The high point of his peroration quoted the Declaration:
I have a dream that one day this nation will rise up and live out the true meaning of its creed: “We hold these truths to be self-evident: that all men are created equal.”
Here’s Nelson Mandela, recently released from prison after decades of resistance to Apartheid, addressing the U.S. Congress:
We could not have made an acquaintance through literature with human giants such as George Washington, Abraham Lincoln and Thomas Jefferson and not been moved to act, as they were moved to act. We could not have heard of and admired John Brown, Sojourner Truth, Frederick Douglass, W. E. B. Du Bois, Marcus Garvey, Martin Luther King Jr. and others. We could not have heard of these and not be moved to act as they were moved to act. We could not have known of your Declaration of Independence and not elected to join in the struggle to guarantee the people’s life, liberty and the pursuit of happiness.
And here’s Mother Theresa, the saintly nun who devoted her life to the most wretched poor and sick of Calcutta:
In another sense, no one in the world who prizes liberty and human rights can feel anything but a strong kinship with America. Yours is the one great nation in all of history that was founded on the precept of equal rights and respect for all humankind, for the poorest and weakest of us as well as the richest and strongest. As your Declaration of Independence put it, in words that have never lost their power to stir the heart: “We hold these truths to be self evident: that all men are created equal; that they are endowed by their creator with certain inalienable rights; that among these are life, liberty, and the pursuit of happiness…” A nation founded on these principles holds a sacred trust: to stand as an example to the rest of the world, to climb ever higher in its practical realization of the ideals of human dignity, brotherhood, and mutual respect. Your constant efforts in fulfillment of that mission, far more that your size or your wealth or your military might, have made America an inspiration to all mankind.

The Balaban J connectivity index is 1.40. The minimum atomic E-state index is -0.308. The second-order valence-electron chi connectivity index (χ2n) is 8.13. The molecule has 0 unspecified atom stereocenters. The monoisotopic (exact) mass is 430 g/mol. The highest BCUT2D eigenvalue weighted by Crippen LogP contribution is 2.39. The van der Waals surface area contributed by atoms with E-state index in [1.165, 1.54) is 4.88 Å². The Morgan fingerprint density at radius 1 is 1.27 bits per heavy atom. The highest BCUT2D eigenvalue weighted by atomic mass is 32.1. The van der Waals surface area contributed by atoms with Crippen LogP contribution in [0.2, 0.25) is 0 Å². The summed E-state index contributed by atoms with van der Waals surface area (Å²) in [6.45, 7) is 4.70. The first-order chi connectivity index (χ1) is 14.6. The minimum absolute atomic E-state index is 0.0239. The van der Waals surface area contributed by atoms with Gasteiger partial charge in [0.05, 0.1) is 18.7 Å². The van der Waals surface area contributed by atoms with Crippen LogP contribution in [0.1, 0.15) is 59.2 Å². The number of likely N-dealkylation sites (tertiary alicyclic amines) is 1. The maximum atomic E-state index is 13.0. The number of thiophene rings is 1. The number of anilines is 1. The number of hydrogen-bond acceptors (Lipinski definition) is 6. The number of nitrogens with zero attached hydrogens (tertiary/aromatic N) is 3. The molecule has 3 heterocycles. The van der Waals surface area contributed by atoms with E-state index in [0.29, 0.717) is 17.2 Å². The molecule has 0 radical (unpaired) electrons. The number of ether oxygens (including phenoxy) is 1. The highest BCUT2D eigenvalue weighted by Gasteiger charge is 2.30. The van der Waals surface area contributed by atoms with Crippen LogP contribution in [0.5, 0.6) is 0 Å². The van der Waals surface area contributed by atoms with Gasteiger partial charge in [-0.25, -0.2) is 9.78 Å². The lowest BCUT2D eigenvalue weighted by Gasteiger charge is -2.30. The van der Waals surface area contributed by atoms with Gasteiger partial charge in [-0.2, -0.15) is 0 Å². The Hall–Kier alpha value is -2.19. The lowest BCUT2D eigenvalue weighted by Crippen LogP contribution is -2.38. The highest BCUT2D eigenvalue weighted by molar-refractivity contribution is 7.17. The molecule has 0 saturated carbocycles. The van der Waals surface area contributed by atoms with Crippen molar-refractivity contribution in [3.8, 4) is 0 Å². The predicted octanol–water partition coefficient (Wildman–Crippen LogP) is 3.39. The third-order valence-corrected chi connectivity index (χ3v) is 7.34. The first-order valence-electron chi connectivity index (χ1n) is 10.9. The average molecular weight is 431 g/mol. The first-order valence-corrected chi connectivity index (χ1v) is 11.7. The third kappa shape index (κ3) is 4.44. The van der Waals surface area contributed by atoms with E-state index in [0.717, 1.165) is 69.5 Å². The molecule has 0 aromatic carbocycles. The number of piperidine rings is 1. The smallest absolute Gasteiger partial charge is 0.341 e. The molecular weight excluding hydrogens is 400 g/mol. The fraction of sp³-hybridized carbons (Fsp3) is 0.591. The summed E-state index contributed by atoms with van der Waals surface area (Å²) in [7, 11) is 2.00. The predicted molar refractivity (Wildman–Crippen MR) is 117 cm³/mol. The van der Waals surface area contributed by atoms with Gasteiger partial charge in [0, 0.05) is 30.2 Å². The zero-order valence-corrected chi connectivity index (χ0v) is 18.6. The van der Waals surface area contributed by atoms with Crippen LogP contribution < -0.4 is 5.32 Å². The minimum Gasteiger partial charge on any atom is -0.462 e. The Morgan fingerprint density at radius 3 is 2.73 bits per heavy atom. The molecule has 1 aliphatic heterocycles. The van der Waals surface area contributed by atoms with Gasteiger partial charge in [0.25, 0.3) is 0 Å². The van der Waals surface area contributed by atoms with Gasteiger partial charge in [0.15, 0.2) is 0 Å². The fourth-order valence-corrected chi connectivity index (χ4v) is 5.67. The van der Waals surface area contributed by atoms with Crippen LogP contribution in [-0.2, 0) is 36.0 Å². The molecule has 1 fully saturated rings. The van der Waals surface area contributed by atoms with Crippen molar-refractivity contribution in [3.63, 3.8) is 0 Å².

Pope Francis, speaking last year in Philadelphia, said:
One of the highlights of my visit is to stand here, before Independence Hall, the birthplace of the United States of America. It was here that the freedoms which define this country were first proclaimed. The Declaration of Independence stated that all men and women are created equal, that they are endowed by their Creator with certain inalienable rights, and that governments exist to protect and defend those rights. Those ringing words continue to inspire us today, even as they have inspired peoples throughout the world to fight for the freedom to live in accordance with their dignity.
The writers of the Declaration of Independence were, like all of us, sinners and hypocrites. They didn’t fully live up to their own ideals, and neither does anyone. But their courage and insight, likely far superior to anybody among us alive today, enriched all humanity.